Scarlet fever cases hit 50-year high in England

From BBC - November 27, 2017

Scarlet fever hit its highest level in England for 50 years, with more than 17,000 cases reported in 2016 - research in the Lancet shows.

The disease has been on the rise since 2014, but experts have so far failed to find a reason for the recent increase.

Doctors are urging the public to be aware of symptoms, which include a rosy rash, and seek help from their GP.

Data for 2017 suggests the rate may be falling, but experts remain cautious, saying it is "too early to tell".

The bacterial disease, though highly contagious, is not usually serious and can be treated with antibiotics.

It is most common among children under 10.

A joint investigation by public health authorities from across England and Wales found that the incidence of scarlet fever tripled between 2013 and 2014, rising from 4,700 cases to 15,637 cases.

In 2016, there were 19,206 reported cases, the highest level since 1967.

The majority of the outbreaks were in England.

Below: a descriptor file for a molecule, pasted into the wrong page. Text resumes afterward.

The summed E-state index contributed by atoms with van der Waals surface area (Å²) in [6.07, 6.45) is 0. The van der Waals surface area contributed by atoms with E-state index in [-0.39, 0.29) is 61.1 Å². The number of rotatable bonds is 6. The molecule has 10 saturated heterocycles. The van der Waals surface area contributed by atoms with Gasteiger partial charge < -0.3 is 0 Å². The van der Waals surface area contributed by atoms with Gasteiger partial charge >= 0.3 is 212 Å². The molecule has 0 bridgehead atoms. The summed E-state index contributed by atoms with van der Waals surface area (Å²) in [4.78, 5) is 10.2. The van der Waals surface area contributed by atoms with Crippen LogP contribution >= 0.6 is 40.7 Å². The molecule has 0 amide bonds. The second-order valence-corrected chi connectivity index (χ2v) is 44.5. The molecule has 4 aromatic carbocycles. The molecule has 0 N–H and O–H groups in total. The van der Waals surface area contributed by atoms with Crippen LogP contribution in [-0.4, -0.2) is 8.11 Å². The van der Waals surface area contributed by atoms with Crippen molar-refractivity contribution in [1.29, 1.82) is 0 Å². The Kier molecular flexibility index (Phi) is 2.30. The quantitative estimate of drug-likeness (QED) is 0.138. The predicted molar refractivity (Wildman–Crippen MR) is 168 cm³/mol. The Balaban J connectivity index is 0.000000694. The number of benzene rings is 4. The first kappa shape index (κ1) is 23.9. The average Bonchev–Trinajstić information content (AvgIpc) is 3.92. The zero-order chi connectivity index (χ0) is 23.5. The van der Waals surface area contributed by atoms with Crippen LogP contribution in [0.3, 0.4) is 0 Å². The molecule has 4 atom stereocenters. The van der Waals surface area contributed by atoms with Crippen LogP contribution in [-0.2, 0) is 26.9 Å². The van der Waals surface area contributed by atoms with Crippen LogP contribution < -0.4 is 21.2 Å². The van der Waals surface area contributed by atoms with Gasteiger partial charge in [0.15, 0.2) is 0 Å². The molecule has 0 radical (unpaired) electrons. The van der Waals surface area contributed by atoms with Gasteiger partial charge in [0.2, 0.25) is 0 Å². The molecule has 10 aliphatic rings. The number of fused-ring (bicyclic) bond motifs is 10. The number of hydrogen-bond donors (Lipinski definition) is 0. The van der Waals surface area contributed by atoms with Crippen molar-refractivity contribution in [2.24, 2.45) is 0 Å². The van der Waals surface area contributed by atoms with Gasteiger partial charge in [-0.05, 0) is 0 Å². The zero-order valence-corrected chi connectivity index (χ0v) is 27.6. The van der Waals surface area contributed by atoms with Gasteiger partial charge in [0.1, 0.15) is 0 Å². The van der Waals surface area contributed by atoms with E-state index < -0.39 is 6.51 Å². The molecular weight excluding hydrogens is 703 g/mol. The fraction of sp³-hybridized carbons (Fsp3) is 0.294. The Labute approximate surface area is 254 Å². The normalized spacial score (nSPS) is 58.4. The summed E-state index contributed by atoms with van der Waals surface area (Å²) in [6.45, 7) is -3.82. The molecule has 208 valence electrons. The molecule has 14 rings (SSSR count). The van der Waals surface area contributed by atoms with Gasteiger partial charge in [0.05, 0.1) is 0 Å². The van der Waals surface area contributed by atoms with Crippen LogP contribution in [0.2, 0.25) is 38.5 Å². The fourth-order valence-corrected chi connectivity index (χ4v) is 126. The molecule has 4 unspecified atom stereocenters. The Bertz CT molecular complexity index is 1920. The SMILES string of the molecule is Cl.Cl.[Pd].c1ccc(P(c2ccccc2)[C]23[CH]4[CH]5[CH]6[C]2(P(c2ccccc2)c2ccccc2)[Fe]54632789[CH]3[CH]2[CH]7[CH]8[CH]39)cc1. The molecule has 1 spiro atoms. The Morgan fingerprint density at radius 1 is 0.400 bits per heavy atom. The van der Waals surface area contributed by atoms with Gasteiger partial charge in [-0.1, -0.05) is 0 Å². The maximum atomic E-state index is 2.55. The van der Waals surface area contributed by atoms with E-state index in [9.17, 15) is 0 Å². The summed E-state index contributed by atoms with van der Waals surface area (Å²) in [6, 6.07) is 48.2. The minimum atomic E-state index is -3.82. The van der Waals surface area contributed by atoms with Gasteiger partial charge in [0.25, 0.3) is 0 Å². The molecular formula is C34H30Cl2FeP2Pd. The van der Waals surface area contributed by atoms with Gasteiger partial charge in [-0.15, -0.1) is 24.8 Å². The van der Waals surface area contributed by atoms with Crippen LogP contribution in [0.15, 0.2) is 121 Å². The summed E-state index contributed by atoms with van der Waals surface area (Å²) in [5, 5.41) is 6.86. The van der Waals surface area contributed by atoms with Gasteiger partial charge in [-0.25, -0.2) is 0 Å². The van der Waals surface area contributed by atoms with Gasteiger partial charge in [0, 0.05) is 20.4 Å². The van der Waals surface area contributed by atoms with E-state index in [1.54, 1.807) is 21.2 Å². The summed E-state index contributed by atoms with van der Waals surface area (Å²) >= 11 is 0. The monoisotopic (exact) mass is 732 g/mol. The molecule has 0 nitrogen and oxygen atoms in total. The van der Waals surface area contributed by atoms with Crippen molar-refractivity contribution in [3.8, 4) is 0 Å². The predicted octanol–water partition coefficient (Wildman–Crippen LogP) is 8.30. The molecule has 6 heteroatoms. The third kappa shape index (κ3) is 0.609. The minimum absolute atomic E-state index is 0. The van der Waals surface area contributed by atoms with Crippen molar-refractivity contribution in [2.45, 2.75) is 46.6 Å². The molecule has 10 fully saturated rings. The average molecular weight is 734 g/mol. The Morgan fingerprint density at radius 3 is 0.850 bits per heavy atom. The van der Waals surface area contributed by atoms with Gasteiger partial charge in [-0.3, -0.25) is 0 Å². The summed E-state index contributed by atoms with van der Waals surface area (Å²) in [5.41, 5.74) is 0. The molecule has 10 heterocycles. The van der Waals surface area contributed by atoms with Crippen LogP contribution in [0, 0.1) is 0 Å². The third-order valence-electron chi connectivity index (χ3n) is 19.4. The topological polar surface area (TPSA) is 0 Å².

"We are concerned - it's quite a dramatic rise," said Dr Theresa Lamagni, head of streptococcal surveillance at Public Health England, who led the study.

"We have always seen cases of scarlet fever - it's just the scale in the past has been much lower than the last few years."

'Like sandpaper'

Scarlet fever is caused by bacteria known as group A streptococcus, and it is spread through close contact with people carrying the organism - often in the throat - or through contact with objects and surfaces contaminated with the bacterium.

Symptoms include a sore throat, headache and fever, accompanied by a red rash that is rough to the touch (sometimes described as 'like sandpaper').

'Slight decrease'


Continue reading at BBC »